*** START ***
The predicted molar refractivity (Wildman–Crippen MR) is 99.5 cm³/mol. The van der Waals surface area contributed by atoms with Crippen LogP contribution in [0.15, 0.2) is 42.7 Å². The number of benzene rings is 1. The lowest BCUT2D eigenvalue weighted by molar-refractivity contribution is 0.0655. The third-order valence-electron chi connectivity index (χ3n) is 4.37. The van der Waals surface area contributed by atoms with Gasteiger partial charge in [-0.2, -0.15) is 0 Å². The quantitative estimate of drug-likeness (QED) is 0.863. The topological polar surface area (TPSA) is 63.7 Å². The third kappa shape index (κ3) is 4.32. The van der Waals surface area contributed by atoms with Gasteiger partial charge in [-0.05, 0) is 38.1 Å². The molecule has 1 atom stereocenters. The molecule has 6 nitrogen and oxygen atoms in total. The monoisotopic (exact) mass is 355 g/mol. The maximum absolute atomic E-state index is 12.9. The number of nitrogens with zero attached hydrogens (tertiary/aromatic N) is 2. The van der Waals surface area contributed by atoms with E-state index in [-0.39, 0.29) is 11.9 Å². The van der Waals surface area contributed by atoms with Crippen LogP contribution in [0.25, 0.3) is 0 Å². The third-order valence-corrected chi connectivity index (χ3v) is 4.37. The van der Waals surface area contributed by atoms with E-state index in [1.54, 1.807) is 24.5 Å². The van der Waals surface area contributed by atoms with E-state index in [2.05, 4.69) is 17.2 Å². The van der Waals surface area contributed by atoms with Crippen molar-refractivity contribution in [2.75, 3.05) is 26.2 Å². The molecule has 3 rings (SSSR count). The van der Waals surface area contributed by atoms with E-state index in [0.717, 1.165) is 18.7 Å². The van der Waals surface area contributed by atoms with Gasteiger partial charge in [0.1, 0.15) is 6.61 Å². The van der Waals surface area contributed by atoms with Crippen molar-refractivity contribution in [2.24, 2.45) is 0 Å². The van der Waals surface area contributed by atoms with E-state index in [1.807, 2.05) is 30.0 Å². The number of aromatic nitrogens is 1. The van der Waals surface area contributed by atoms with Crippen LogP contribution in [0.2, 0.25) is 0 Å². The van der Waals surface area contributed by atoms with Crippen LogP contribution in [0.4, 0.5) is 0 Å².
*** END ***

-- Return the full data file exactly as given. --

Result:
The predicted molar refractivity (Wildman–Crippen MR) is 99.5 cm³/mol. The van der Waals surface area contributed by atoms with Crippen LogP contribution in [0.15, 0.2) is 42.7 Å². The number of benzene rings is 1. The lowest BCUT2D eigenvalue weighted by molar-refractivity contribution is 0.0655. The third-order valence-electron chi connectivity index (χ3n) is 4.37. The van der Waals surface area contributed by atoms with Gasteiger partial charge in [-0.2, -0.15) is 0 Å². The quantitative estimate of drug-likeness (QED) is 0.863. The topological polar surface area (TPSA) is 63.7 Å². The third kappa shape index (κ3) is 4.32. The van der Waals surface area contributed by atoms with Gasteiger partial charge in [-0.05, 0) is 38.1 Å². The molecule has 1 atom stereocenters. The molecule has 6 nitrogen and oxygen atoms in total. The monoisotopic (exact) mass is 355 g/mol. The maximum absolute atomic E-state index is 12.9. The number of nitrogens with zero attached hydrogens (tertiary/aromatic N) is 2. The van der Waals surface area contributed by atoms with E-state index in [-0.39, 0.29) is 11.9 Å². The van der Waals surface area contributed by atoms with Crippen LogP contribution in [0.25, 0.3) is 0 Å². The third-order valence-corrected chi connectivity index (χ3v) is 4.37. The van der Waals surface area contributed by atoms with E-state index in [1.54, 1.807) is 24.5 Å². The van der Waals surface area contributed by atoms with E-state index in [2.05, 4.69) is 17.2 Å². The van der Waals surface area contributed by atoms with Crippen molar-refractivity contribution in [2.75, 3.05) is 26.2 Å². The molecule has 3 rings (SSSR count). The van der Waals surface area contributed by atoms with E-state index in [0.717, 1.165) is 18.7 Å². The van der Waals surface area contributed by atoms with Gasteiger partial charge in [0.1, 0.15) is 6.61 Å². The van der Waals surface area contributed by atoms with Crippen molar-refractivity contribution in [2.24, 2.45) is 0 Å². The van der Waals surface area contributed by atoms with E-state index in [1.807, 2.05) is 30.0 Å². The number of aromatic nitrogens is 1. The van der Waals surface area contributed by atoms with Crippen LogP contribution in [0.2, 0.25) is 0 Å². The van der Waals surface area contributed by atoms with Crippen LogP contribution in [0.4, 0.5) is 0 Å².